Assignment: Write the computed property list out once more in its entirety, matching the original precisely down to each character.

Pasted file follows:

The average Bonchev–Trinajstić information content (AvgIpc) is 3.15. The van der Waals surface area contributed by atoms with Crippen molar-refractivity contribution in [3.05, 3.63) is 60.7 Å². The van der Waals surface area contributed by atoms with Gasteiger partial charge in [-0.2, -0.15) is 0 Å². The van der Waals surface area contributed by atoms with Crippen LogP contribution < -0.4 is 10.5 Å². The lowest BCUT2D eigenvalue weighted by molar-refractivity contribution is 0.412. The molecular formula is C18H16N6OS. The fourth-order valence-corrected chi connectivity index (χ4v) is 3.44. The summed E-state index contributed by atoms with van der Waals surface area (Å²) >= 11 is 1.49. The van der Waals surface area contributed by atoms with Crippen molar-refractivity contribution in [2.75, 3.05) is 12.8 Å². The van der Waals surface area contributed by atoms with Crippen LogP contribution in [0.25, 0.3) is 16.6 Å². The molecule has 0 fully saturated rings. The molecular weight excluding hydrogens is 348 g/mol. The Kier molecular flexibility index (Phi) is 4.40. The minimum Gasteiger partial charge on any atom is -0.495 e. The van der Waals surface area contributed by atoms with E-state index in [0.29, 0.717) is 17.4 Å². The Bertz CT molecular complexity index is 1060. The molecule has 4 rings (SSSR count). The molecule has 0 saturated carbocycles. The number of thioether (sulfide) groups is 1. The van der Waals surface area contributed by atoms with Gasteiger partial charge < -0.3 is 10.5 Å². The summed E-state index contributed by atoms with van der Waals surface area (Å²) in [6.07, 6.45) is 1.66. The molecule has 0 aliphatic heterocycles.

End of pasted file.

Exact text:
The average Bonchev–Trinajstić information content (AvgIpc) is 3.15. The van der Waals surface area contributed by atoms with Crippen molar-refractivity contribution in [3.05, 3.63) is 60.7 Å². The van der Waals surface area contributed by atoms with Gasteiger partial charge in [-0.2, -0.15) is 0 Å². The van der Waals surface area contributed by atoms with Crippen LogP contribution < -0.4 is 10.5 Å². The lowest BCUT2D eigenvalue weighted by molar-refractivity contribution is 0.412. The molecular formula is C18H16N6OS. The fourth-order valence-corrected chi connectivity index (χ4v) is 3.44. The summed E-state index contributed by atoms with van der Waals surface area (Å²) >= 11 is 1.49. The van der Waals surface area contributed by atoms with Crippen molar-refractivity contribution in [2.75, 3.05) is 12.8 Å². The van der Waals surface area contributed by atoms with Crippen LogP contribution in [0.25, 0.3) is 16.6 Å². The molecule has 0 fully saturated rings. The molecular weight excluding hydrogens is 348 g/mol. The Kier molecular flexibility index (Phi) is 4.40. The minimum Gasteiger partial charge on any atom is -0.495 e. The van der Waals surface area contributed by atoms with E-state index in [0.29, 0.717) is 17.4 Å². The Bertz CT molecular complexity index is 1060. The molecule has 4 rings (SSSR count). The molecule has 0 saturated carbocycles. The number of thioether (sulfide) groups is 1. The van der Waals surface area contributed by atoms with Gasteiger partial charge < -0.3 is 10.5 Å². The summed E-state index contributed by atoms with van der Waals surface area (Å²) in [6.07, 6.45) is 1.66. The molecule has 0 aliphatic heterocycles.